Does your organization have to be held responsible for eradicating all bias? Short answer: no.
“I don’t think we’re ever going to eliminate [bias],” says Hope. “If bias is brought to mind, and you acknowledge that it exists, then you can actively combat it.”
In addition to actively combatting sexism, ageism, racism and ableism, consider what you can do to reduce attractiveness bias, which the Harvard Business review calls “one of the most prominent biases [that] is hardly ever discussed or acknowledged.” At We Are Rosie, we use avatars when submitting Rosies for a project with a client. This helps minimize visual biases in the early stages of the hiring process.
3. Recognize passion and individual goals
When you view candidates as individuals, it’s easier to see how their passion could fuel them to do great work as part of your team.
“For me, what makes an organization truly human, inclusive, and diverse is understanding the nuances of humanity personally,” says Earica Parrish, a creative multi-hyphenate who identifies as an African-American woman. “A lot of people just look at things in black and white—[but] keeping those nuances in mind, really understanding a person for who they are first, and then as a professional second—that’s always been my approach in the workplace.”
Talent from historically marginalized communities have generations of passion driving them to make a better existence and world for their communities.
Hope explains, “Maybe a person has never worked in healthcare, but they’ve gone through—or somebody in their family has—a serious health crisis and now they want to work in healthcare for a particular brand or client type because they’re passionate about moving that mission or vertical forward.”
To dim someone’s passion for doing or wanting to try something different is antithesis to building and maintaining diverse teams. “If you tell somebody that they can’t be themselves, and they can’t show up in their full truth and expression, it’s going to affect everything from culture to performance to perceived diversity and inclusion on the team,” Hope adds.
4. Accept flexible work structures as permanent
If you want to remain top of mind with historically marginalized talent, then stay the course with the remote and flexible work structures that became the norm for our industry during the pandemic. It’s not only an innovation-driver; it’s also a reliable strategy for building and maintaining inclusive and diverse marketing teams.
“If you study economics and entrepreneurship, when people go off to create their own businesses, they do things that they didn’t get to experience at the company that [restricted] them,” acknowledges Earica.
This extends beyond roles and responsibilities and includes constructs on time, location, and style of work. In fact, in the 2022 Rosie Report, 64% of Black workers reported being better able to manage stress and 50% reported an increase in feelings of belonging to their organization when working from home.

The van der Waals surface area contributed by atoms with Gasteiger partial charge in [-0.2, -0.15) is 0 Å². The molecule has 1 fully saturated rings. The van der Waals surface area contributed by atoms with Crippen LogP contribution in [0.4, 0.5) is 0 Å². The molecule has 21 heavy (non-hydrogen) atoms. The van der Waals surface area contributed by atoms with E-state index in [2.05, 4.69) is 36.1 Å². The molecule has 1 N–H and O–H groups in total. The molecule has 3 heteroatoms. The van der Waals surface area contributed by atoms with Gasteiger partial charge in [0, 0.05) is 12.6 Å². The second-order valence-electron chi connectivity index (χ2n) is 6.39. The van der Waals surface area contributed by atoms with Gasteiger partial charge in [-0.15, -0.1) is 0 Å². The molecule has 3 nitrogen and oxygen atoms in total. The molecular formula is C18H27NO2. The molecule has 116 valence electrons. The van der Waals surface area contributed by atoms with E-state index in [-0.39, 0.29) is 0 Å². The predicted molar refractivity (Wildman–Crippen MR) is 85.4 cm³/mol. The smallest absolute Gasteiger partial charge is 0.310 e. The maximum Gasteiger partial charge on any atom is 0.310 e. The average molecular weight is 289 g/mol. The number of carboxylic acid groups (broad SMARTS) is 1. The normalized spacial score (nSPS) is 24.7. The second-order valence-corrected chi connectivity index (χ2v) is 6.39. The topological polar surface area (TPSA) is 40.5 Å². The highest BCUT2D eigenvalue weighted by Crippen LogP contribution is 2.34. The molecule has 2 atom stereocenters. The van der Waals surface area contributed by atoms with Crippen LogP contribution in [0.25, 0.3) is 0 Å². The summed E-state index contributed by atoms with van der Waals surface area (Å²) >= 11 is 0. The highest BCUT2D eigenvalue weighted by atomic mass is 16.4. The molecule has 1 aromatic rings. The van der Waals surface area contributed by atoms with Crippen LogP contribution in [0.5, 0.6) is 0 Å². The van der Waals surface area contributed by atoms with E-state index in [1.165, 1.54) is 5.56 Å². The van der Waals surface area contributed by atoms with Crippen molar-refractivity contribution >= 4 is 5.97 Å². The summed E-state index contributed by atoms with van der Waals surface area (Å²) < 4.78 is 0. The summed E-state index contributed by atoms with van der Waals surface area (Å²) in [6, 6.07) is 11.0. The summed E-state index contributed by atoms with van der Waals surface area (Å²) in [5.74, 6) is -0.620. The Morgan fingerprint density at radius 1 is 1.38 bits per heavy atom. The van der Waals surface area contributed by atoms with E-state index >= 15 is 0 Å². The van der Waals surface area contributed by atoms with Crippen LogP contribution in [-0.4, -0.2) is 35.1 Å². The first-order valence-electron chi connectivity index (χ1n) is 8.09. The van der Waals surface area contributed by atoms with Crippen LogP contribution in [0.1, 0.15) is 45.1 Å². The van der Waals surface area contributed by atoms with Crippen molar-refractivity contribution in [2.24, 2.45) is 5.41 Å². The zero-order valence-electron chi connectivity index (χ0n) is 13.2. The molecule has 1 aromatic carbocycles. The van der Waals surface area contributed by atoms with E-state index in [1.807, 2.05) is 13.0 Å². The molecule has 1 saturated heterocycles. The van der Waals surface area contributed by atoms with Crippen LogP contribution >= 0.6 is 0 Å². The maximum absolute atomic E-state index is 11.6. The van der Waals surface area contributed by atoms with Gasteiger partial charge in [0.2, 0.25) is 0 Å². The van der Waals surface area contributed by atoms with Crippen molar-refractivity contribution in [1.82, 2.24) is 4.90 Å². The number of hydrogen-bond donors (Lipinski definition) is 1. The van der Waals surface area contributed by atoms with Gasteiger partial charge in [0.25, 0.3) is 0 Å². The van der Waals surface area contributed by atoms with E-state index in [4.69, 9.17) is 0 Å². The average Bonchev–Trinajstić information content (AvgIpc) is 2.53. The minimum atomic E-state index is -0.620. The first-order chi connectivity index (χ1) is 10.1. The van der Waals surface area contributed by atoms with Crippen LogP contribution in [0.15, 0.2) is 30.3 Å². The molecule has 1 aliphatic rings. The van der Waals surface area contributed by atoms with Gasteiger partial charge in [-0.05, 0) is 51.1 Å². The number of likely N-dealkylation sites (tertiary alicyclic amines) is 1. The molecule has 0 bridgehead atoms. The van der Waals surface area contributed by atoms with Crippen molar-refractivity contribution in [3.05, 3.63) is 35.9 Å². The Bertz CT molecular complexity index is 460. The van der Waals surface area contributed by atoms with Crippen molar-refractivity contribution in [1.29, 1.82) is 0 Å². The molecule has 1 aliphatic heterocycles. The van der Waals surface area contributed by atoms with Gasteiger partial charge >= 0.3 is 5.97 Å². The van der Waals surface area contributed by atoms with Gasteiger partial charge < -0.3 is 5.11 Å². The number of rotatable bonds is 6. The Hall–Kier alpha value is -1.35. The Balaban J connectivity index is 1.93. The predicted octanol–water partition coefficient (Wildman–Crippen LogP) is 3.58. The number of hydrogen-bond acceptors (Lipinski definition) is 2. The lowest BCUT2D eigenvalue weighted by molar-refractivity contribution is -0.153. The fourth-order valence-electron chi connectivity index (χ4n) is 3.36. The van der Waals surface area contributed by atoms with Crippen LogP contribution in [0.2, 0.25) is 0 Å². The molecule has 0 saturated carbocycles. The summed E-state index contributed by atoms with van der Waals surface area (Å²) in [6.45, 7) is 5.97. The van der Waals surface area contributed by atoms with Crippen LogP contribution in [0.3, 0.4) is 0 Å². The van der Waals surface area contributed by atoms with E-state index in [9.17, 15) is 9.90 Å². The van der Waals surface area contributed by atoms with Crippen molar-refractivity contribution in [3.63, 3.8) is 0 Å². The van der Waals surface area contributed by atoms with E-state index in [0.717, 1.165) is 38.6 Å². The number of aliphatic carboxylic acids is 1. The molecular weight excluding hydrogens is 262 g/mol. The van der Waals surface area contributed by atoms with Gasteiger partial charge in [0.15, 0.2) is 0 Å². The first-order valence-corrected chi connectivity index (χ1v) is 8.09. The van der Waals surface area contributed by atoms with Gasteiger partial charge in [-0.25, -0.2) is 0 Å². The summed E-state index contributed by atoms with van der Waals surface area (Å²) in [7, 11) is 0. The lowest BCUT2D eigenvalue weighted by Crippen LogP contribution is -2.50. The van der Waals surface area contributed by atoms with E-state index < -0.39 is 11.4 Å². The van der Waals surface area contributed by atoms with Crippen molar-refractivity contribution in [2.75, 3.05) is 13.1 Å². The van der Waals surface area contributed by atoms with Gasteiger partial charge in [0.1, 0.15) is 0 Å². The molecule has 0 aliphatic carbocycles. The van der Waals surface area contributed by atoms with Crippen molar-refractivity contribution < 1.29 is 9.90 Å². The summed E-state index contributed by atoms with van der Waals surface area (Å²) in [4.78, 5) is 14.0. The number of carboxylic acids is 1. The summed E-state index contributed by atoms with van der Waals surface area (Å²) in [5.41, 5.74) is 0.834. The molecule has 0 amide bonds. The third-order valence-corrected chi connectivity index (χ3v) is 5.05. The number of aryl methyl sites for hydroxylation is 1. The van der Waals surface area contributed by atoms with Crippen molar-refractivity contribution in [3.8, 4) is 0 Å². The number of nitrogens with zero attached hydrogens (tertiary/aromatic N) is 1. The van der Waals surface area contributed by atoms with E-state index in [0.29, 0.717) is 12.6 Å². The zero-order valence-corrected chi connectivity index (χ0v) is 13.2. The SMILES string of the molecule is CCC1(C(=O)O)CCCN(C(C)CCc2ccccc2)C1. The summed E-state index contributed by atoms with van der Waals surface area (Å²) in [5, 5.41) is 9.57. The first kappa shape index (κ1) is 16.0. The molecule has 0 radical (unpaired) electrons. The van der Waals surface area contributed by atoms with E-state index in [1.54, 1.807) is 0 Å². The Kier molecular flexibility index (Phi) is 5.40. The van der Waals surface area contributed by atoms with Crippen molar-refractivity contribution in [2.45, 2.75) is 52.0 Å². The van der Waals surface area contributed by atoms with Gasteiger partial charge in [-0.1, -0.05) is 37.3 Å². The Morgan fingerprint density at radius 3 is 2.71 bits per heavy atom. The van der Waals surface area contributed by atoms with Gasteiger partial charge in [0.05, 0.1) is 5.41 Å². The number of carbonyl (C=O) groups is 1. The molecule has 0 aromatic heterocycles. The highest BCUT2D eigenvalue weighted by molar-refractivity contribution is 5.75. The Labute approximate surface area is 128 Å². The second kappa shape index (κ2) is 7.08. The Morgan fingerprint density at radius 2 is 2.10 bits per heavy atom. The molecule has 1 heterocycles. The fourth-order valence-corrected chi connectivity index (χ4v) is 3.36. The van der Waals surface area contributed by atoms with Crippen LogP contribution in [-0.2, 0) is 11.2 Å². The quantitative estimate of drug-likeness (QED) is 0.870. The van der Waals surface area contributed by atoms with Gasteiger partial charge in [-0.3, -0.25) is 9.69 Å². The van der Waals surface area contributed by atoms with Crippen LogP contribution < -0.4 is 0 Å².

“What does it mean for people who have a disability if we insist that everybody work in a physical office? What does it mean for Black people or people of color if we tell them that the only way to work on this big brand is to move to a market where they don’t feel a sense of community?” asks Stephanie Nadi Olson, founder of We Are Rosie.
“Working remote is a lever of inclusion because you’re not just hiring folks from New York or from Silicon Valley, or people who can afford to live in those places. You’re hiring from all over, [where] you have the diversity that’s represented in the US,” Hope emphasizes.
When people live happier, healthier lives that meet their needs, they become more fulfilled human beings, and it’s easier to retain them at your organization. Research also shows it increases productivity—so consider flexible work structures as an investment that can pay dividends.
5. Think about intersectionality and don’t oversimplify ‘diversity’
There is no single issue to focus on when building and maintaining human, inclusive, and diverse teams.
Because of the intersectionality of identities, your organization will have to acknowledge the many issues impacting the lives of the talent you seek and value.
For example, independent marketer Meera says she identifies as a female first-generation South Asian-American, specifically Kashmiri-Pandit, an ethnic minority within the Indian diaspora that has gone through and continues to face ethnic cleansing, genocide, and terrorism. “I have all of these complex identities stacked up on top of each other,” she explains.
Jennifer adds, “It’s human nature to want things to be simple. I think as we’re finding out now, things are very rarely that. It’s complicated and the only way to get through the complication is to talk and figure it out together.”
It’s no longer acceptable to use performative language or surface-level actions to seem aware and committed. Doing the work was never supposed to be easy.
Rejy adds, “Intersectionality is the name of the game, folks. The more multifaceted you can be in the identities represented and valued, the greater of an impact you’ll have as you can serve more people where they are.”